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New Student Group to Help Nonprofit Organizations

For University of Iowa junior Jostten Sackitey, business school isn’t just about crunching numbers on a spreadsheet; it’s also about exploring opportunities and applying those classroom tactics to solve real-world challenges.

Sackitey is president of a group called Students Consulting for Non-Profit Organizations (SCNO) that hopes to provide business, marketing, and management strategies for nonprofit organizations around the UI campus. SCNO is a 10-year-old, nationwide network that supports local communities through itsservices. The Tippie College of Business chapter’s first project was the Eastern Iowa 10,000 Hours show last spring.

“The UI has been promoting the Iowa Challenge, and part of that is serving your community and getting involved,” said Sackitey, a finance and economics major. “SCNO provides an outlet for business students to get involved on campus and in the community.”

The group of seven volunteers operates and manages its own projects. After an application and selection process, SCNO awards one nonprofit organization a lending hand for the semester. This semester, SCNO chose a business operated by the School of Social Work called Wild Bill’s Coffeeshop.

Wild Bill’s is a 35-year-old coffeeshop located in North Hall. It began as a modest business with Bill Sackter, a man with a developmental disability, who sold cups of coffee for 25 cents from a closet. That modest business has since developed into a shop that continues to foster the memory of Bill, as well as break even financially. In efforts to keep the business strong, business coordinators looked toward other resources for help and launched a partnership with SCNO.

“My goal is to get a fresh perspective and since I don’t have a degree in business, I’m hoping this group will bring us some new ideas,” said Jefri Palermo, the development coordinator for the School of Social Work and supervisor of Wild Bill’s. “We will benefit from some fresh eyes looking at ways we can make the coffeeshop more sustainable.”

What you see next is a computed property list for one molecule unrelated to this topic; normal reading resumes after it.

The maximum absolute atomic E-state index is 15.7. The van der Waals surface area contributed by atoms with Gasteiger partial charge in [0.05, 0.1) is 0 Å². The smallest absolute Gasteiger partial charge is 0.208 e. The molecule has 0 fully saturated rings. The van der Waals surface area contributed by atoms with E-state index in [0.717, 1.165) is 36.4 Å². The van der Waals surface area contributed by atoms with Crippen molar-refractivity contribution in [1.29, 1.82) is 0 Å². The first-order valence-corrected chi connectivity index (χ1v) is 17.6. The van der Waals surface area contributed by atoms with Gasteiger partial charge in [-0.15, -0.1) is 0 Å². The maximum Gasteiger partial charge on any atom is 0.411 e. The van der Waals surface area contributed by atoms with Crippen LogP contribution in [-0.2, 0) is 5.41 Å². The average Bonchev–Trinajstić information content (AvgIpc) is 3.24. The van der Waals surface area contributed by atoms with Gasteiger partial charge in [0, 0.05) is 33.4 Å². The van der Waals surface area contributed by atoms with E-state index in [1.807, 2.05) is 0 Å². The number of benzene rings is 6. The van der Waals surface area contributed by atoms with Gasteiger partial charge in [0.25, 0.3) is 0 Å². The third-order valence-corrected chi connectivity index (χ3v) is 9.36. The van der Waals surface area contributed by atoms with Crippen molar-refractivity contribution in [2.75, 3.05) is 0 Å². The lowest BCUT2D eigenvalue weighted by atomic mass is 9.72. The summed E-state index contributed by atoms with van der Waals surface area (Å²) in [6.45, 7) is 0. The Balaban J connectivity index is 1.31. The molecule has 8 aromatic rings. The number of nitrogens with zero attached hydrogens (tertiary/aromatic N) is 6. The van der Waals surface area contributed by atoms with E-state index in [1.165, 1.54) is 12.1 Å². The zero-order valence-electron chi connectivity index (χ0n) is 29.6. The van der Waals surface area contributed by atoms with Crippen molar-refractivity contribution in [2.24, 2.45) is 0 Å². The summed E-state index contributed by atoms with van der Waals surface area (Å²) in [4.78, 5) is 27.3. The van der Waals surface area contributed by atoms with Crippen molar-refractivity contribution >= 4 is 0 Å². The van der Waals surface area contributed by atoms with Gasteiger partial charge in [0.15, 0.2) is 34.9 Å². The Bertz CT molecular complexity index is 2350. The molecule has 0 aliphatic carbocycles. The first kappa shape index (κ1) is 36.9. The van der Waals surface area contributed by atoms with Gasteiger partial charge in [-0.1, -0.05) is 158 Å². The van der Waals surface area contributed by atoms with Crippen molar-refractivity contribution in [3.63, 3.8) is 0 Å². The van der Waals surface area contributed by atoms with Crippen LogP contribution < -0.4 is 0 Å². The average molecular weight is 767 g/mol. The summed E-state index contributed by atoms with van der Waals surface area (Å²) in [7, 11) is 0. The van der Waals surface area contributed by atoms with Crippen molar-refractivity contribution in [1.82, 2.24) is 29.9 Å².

In the past, when Wild Bill’s was unable to break even, financial reserves maintained the business. But now, with tighter budgets, the coffeeshop needed to develop new strategies.

Wild Bill’s business embodied the kind of groups SCNO desired to work with. Wild Bill’s is considered a learning lab for social work students in a relaxed, nonthreatening environment where people with a physical or mental disability have a voice, Palermo said.

The consulting group will use the entire semester to come up with methods for marketing, inventory, and more. These methods will be presented to Wild Bill’s by the end of the semester. Although members of SCNO do not implement the strategies themselves, they provide informed and professional suggestions that the business may adjust and then apply.

“It’s not just about having a place where you can buy a great cup of coffee, but it’s also a very special place where there’s an opportunity to step outside your comfort zone and have a conversation with someone who may look at the world differently,” Palermo said. “That’s what I’m passionate about—continuing just that.”

Other Tippie College of Business students on the team include Hemali Batra, Yu Guan, Ben Lockin, Alex Osborne, Stephanie Roesnau, and Matt Schlinz.


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